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The answer to your question depends upon numerous things, including your seizure type and cause, your genetics, etc. 125 mg daily usually is not effective in preventing seizures, so weaning off completely usually would do very little to change the risk of seizure compared to being on the 125 mg daily dose. (I would say most adult patients on such a low dose aren't being protected from seizures at all.) If you stop completely, will you have another seizure? No one can say. If you have a seizure disorder (epilepsy), you're certainly at risk of another seizure whether you're on the medication (or even a high dose of the medication) or not. You're just less likely to have a seizure on a good dose of an appropriate seizure medication. There's no time period that can adequately say a person is "seizure-free." Seizures occur sporadically in most patients with epilepsy; so going a month, a year, two years, or even longer does not guarantee seizure freedom. Many epilepsy syndromes that persist into adulthood (assuming they started in childhood) really should not be considered to have "gone away" after a couple years of seizure freedom on a medication, though they may have. It may be that the medication has done a great job reducing the risk of seizures; and when the person stops the medication, seizures recur--maybe a week later, maybe a year later, maybe 10 years later. There's unfortunately no way to predict that.
With certain epilepsy syndromes, patients should never be off a seizure medication. The most notorious is JME (juvenile myoclonic epilepsy). People with JME usually have recurrence of seizures if taken off seizure medication.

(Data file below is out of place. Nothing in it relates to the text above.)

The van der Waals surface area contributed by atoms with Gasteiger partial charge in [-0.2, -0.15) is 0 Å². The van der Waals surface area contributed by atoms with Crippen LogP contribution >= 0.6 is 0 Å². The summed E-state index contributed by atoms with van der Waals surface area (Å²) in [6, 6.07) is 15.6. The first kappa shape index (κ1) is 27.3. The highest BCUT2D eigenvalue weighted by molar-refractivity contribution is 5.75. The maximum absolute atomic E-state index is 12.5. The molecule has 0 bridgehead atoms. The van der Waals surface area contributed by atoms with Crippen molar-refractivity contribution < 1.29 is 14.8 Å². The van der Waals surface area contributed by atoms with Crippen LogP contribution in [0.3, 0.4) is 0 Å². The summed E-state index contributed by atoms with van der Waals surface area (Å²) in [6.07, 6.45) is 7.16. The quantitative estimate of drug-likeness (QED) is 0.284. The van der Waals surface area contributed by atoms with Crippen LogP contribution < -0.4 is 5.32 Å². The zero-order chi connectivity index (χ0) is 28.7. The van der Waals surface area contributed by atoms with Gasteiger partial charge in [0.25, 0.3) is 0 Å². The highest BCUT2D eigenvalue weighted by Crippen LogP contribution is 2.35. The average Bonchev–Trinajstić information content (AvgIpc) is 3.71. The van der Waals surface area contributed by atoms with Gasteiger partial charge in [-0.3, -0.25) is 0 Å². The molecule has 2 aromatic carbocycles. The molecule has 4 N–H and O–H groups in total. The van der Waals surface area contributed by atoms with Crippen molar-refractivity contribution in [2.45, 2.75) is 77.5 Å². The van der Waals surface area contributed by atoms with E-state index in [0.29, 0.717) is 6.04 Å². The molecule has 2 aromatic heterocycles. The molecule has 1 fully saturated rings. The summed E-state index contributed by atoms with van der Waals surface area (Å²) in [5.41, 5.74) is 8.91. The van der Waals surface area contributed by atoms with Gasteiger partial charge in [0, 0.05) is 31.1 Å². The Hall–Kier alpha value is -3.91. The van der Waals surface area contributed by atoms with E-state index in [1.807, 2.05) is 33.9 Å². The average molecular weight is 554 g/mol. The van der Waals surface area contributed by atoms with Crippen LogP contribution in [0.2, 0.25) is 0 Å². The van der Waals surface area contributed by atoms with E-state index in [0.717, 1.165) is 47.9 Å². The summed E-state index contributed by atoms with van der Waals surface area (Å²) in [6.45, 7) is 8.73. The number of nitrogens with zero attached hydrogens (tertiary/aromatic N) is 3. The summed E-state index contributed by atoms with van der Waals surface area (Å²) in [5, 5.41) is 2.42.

If someone was placed on a seizure medication because of a seizure that occurred after a brain hemorrhage, eventually coming off the seizure medication may be an option, though they may still be at risk for seizure. (Some patients can come off medication and never have seizures again. Some come off and eventually will have seizures again. There's no great way to predict that.)
Someone with seizures due to a brain tumor often require lifelong seizure medication regardless of how well the tumor was treated.
The unfortunate short and completely honest answer to your question is
1. If you stop completely, you may have another seizure; but your current dose is insufficient to prevent seizures in most adult patients in the first place.
2. There's simply no way to know if you are truly seizure-free. If you and your physician elect to come off seizure medication entirely, then taking appropriate safety precautions common to all seizure patients (e.g. no swimming alone, avoiding heights in an unsupervised manner, etc.) should still be your practice.
3. Check with your state's Department of Motor Vehicles regarding its laws for patients with seizures who want to drive to make sure you are complying with driving laws if you elect to come off seizure medications entirely.
I hope this helps.